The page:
DISCLAIMER: Watch out, this is femslash (lite). Don't read it if you're not into this sort of thing. I own nothing of Grey's Anatomy. I'm only having fun with the characters I'm fast becoming obsessed with.
AUTHOR'S NOTE: It's just me again, wringing out every last cc of Hahn/Torres UST from the Season 4 finale. This is my fourth Grey's Anatomy story. Written in June, 2008. A gigantic thank you once again to my Mighty Editor Goddess, Brenda S. (who makes me sound way more profound than I actually am), and to Jules68, for her continued insight into the tiny details of Grey's Anatomy.
ARCHIVING: Only with the permission of the author.
Uno, Dos, Tres
Erica Hahn couldn't remember feeling this jumpy over a woman since her high school days, when she had fallen for Anna Marano, the captain of the cheerleading squad, of all the clichés. Anna was an Italian beauty with incredible muscle tone and legs up to there, and though they may not have applied the term "stalker" to Erica, that's exactly what she was. She had memorized Anna's schedule and had taken to following the girl around, occasionally being late to her own classes, just so she could be in the hall when Anna passed by, usually surrounded by her entourage of fellow cheerleaders and football players. Once or twice, Erica had even managed to walk by the girl's house. Anna never gave her a second's notice, but that didn't stop Erica from filling her lonely teenaged life with images of a love she couldn't have.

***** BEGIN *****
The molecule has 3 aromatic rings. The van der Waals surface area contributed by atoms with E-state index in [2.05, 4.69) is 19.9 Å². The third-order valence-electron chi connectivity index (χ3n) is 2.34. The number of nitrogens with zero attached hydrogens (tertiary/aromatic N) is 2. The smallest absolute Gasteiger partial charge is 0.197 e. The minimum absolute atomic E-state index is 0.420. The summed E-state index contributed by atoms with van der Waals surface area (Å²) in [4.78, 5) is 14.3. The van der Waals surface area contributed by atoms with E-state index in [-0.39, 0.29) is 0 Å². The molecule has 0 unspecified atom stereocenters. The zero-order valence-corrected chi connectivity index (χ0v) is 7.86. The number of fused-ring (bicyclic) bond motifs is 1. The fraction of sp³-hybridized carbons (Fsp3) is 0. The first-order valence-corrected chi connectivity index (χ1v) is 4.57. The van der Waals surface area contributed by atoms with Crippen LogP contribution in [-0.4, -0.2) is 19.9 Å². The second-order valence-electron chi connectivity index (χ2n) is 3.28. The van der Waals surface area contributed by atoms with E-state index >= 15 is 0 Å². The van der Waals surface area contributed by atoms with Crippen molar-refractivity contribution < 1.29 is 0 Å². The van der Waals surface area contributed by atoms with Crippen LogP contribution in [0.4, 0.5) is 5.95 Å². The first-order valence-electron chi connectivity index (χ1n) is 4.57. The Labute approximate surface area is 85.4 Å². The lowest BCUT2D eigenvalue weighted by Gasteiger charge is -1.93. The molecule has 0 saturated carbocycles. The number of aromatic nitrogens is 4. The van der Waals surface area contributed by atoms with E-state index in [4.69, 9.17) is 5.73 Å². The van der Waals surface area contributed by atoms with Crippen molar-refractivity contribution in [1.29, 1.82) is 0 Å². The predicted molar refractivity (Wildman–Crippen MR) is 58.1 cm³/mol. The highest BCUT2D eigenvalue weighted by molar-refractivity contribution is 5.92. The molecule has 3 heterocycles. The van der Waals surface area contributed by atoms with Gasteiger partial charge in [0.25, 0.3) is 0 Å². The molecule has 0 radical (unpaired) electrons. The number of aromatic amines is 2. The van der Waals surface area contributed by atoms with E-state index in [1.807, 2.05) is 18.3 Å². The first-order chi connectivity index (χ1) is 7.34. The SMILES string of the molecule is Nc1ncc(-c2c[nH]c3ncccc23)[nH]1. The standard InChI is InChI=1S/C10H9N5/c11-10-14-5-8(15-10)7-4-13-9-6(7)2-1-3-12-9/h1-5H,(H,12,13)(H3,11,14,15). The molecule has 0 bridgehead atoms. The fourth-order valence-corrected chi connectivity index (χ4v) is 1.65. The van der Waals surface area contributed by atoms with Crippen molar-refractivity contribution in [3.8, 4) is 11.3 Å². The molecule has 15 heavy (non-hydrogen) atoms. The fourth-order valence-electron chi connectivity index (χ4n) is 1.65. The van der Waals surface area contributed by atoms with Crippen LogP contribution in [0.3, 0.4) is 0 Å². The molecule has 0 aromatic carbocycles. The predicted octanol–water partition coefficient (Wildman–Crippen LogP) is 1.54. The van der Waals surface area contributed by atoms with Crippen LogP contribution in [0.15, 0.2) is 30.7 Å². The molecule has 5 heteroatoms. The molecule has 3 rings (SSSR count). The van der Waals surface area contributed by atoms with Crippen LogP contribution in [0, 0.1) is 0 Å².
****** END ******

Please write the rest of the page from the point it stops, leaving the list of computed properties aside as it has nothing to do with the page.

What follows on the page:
Callie Torres was of Mexican descent, but as far as jumpy went, that's where the differences ended. Still, Erica told herself sternly, she was much older now, wiser, and not so dreadfully shallow, more in control of her feelings. All of which was perfectly true.
Except for that part about being more in control.
Here in the crowded trauma room, working on Andrew Langston for hours in such close proximity to Callie, her heart threatened to leap from her chest every time she brushed by the younger woman. Being a trained professional, Erica was able to safely divide her concentration between Andrew and these feather-light contacts, but she continued to torture herself by brushing by Callie as often as she dared without being obvious. Sloan saw it, though, especially when she leaned awkwardly between Callie and the cement-encased boy, and he made that crack about enjoying a good game of Twister.
Utterly frustrated by her body's stubborn refusal to stop acting like a damn schoolgirl's, even in the midst of a trauma she had never before seen, Erica fell back on a well-worn technique to keep people at arms' length, one she had developed after Anna Marano moved away and had honed to perfection over the ensuing years: sharp words delivered in even sharper tones.
She knew it would work, at least to a degree.
The human nervous system is made up of more than a hundred billion neurons, and to Callie Torres, it felt as though each and every one of hers was having a field day at the firing range.
Working on this boy, this poor, frightened boy, who might die without getting his chance to kiss a girl who didn't deserve it, was not at the forefront of Callie's mind. No, at the forefront was her cursed neurons and the way they hissed and spit like drops of water on a hot skillet every time Erica came into contact with her. Unbidden, Mark's filthy talk played in her head:
"It's just you and me and Erica and we're grabbin' you, rippin' off your clothes, and then you're naked you're so hot you're naked and then Erica starts kissing you and Erica's kissing you like you need to be kissed"
If it weren't for the facts that not only did this young man need her, but also that she could do this particular work with one eye closed, she might have asked to be excused, though she knew explaining why would have been a bit troublesome.